2018 brought some advances in treatment and some legal victories for mesothelioma victims and their advocates.
The liability of Johnson & Johnson over asbestos contaminated talcum powder was probably the biggest headline of the year. But our Massachusetts mesothelioma lawyers have noted a number of legal and medical victories this year.
The Johnson & Johnson case illustrates why litigation is a primary threat to these companies. Internal documents, memos, emails and other evidence continue to show defendant companies often ignored or supressed evidence, while marketing their deadly products as safe for use by consumers. In 2016, J & J and other defendants suffered three large verdicts for exposure to its baby powder in St. Louis, Mo.: $72 million, $70 million and $55 million. In 2017, the American Bar Association identified talcum powder liability as a material threat to defendants and the insurance industry.
Many companies have not survived the liability that has resulted from exposing thousands of consumers to asbestos. As our Massachusetts mesothelioma lawyers recently reported, asbestos liability has forced dozens of companies out of business. In such cases, bankruptcy mesothelioma trust funds have often been established to compensate future victims.
Litigation continues to reveal many of these companies knew of the risks for years, but put profits ahead of consumer safety, knowing the resulting mesothelioma would take decades to be diagnosed.
2018 Mesothelioma Headlines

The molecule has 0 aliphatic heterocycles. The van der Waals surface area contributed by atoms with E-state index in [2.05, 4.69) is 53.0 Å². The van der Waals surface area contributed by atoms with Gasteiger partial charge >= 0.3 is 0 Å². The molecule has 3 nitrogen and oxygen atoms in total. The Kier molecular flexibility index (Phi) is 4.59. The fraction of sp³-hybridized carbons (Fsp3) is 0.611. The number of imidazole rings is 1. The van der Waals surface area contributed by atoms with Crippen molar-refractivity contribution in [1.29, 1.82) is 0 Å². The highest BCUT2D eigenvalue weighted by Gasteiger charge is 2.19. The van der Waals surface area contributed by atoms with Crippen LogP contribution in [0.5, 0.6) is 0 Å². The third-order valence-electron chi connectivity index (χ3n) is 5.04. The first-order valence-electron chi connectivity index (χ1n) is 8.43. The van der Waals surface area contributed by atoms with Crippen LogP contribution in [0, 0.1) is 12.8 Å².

Among the most newsworthy events of 2018:
- Talc Contamination: A damning report by Reuters News Service claimed Johnson & Johnson knew for years its iconic baby powder was contaminated with asbestos but did nothing to warn the public. A New Jersey court ordered Johnson & Johnson to pay $80 million in damages to a man who said the talcum powder was responsible for his diagnosis of malignant mesothelioma.
- Dr. David Sugarbaker: Died at age 65. The thoracic surgeon and mesothelioma specialist spent 26 years at Brigham and Women’s Hospital in Boston, where he trained a generation of doctors on treating mesothelioma patients.
- The U.S. Geology Survey: Released a new hand-held spectrometer, that identifies asbestos in vermiculite insulation. The fire-retardant and insulating properties of asbestos made common its use in insulation, where it’s often found in old buildings under renovation or demolition.
- The U.S. Environmental Protection Agency: Issued new rules that would require EPA approval of asbestos-containing products sold, manufactured, processed or imported into the United States. Many believe asbestos is outlawed and no longer used in the U.S. Neither is strictly true and the EPA rule was protested by anti-asbestos advocates, who argue it does not go far enough in banning use of the deadly cancer-causing mineral.
- Claire’s filed for bankruptcy: Several rounds of laboratory testing found asbestos fibers in cosmetic products the retail chain marketed to young girls.
- Asbestos found in crayons: Crayons from a popular dollar store tested positive for asbestos. Dry erase markers sold on Amazon were also found to contain BTEX, which has been linked to organ and immune system damage.
Mesothelioma Legal Help in Massachusetts
Our mesothelioma lawyers in Boston have published blogs this year on a number of other important topics, including mesothelioma help for military veterans and shipyard workers.